Living Better & Too Much Advice

There is no shortage of advice these days. On how to be:

A Success….or Happier……or more Productive……or Fulfilled….and on and on.

But it’s time ask yourself:  What do *you* think is “the Answer”—and why that? Ya know, its kinda weird. For all the tons of books and advice out there, almost no one tells you to “trust your own judgement”.  Everyone wants you to follow *them* (while they make more money). People are too dependent and reliant on what others tell them is the answer—to “get ahead”…to “find Bliss”…or whatever.

I was just recently in a Barnes and Noble Bookstore and there are lots of books on “Mindfulness”. It’s all the rage these days. And meditation. In the bookstores, On Youtube.  But—the answer, keeps changing with time. As if they are fads that come and go.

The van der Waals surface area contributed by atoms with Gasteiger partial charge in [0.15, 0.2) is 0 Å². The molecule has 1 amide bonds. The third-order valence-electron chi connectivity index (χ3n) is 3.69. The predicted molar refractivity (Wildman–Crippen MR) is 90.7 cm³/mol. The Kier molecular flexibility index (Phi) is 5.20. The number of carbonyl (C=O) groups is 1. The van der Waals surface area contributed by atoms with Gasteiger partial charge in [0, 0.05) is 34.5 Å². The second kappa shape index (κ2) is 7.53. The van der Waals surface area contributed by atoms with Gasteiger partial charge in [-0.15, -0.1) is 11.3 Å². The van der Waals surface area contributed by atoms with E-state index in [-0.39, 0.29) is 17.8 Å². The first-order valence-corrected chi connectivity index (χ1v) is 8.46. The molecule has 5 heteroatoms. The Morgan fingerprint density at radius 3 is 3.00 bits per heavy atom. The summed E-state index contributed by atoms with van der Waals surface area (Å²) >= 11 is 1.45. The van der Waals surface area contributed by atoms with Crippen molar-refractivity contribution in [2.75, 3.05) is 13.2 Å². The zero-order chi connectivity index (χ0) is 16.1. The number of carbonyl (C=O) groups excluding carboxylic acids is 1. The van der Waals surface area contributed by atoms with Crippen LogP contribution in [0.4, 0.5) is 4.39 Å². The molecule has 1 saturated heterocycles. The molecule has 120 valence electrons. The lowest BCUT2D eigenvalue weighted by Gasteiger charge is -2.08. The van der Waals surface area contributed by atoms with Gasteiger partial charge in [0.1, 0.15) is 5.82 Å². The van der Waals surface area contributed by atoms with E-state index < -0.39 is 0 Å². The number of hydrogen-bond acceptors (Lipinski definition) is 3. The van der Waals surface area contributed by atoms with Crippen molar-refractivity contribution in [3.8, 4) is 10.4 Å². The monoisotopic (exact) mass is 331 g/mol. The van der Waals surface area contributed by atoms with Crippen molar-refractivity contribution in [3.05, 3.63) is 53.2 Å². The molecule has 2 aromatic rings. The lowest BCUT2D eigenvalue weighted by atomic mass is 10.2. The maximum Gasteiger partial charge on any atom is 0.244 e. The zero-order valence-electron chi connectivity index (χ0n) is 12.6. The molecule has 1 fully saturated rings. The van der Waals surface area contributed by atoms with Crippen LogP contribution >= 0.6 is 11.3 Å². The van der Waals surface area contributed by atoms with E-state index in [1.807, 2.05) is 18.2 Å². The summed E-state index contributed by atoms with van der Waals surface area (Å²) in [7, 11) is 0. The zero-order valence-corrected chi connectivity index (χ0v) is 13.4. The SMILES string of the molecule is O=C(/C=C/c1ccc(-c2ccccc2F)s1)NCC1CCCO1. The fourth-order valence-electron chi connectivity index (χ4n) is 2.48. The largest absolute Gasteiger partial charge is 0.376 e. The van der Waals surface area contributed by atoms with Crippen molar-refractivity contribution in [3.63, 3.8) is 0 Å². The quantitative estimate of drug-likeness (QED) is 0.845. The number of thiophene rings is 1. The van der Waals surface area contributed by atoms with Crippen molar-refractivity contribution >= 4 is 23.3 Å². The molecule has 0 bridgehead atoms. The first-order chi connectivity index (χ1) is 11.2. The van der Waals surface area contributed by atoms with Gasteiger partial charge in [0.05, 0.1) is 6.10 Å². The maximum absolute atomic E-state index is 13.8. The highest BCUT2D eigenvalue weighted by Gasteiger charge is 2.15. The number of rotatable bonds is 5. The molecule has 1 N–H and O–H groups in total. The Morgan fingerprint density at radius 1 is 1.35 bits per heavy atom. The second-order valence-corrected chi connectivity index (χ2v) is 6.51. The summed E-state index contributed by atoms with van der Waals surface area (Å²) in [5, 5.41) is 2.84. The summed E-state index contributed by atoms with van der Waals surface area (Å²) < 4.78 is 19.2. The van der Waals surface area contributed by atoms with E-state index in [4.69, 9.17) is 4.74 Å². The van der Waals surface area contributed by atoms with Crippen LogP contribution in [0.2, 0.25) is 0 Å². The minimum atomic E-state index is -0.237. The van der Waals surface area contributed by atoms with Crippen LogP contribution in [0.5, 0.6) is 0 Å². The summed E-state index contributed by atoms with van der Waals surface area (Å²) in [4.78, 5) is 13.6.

Over the last 40 years, advice has been all over the map. But what do *you* think is best?  Is it all about:

“letting go”…..or “taking responsibility”……or “getting in touch with your inner child”….or cutting out “toxic people”……or “getting more confidence”…..or “finding your passion”……or starting your own business…..or “forgiving yourself”…..or “being assertive”…..or labeling half the people in your life as “narcissists” and then ghosting them?…..or buying excersize equipment?….or being more “grounded” (How? what does that even mean?)….or “balancing your Chakras?”…..or “being more mindful” ?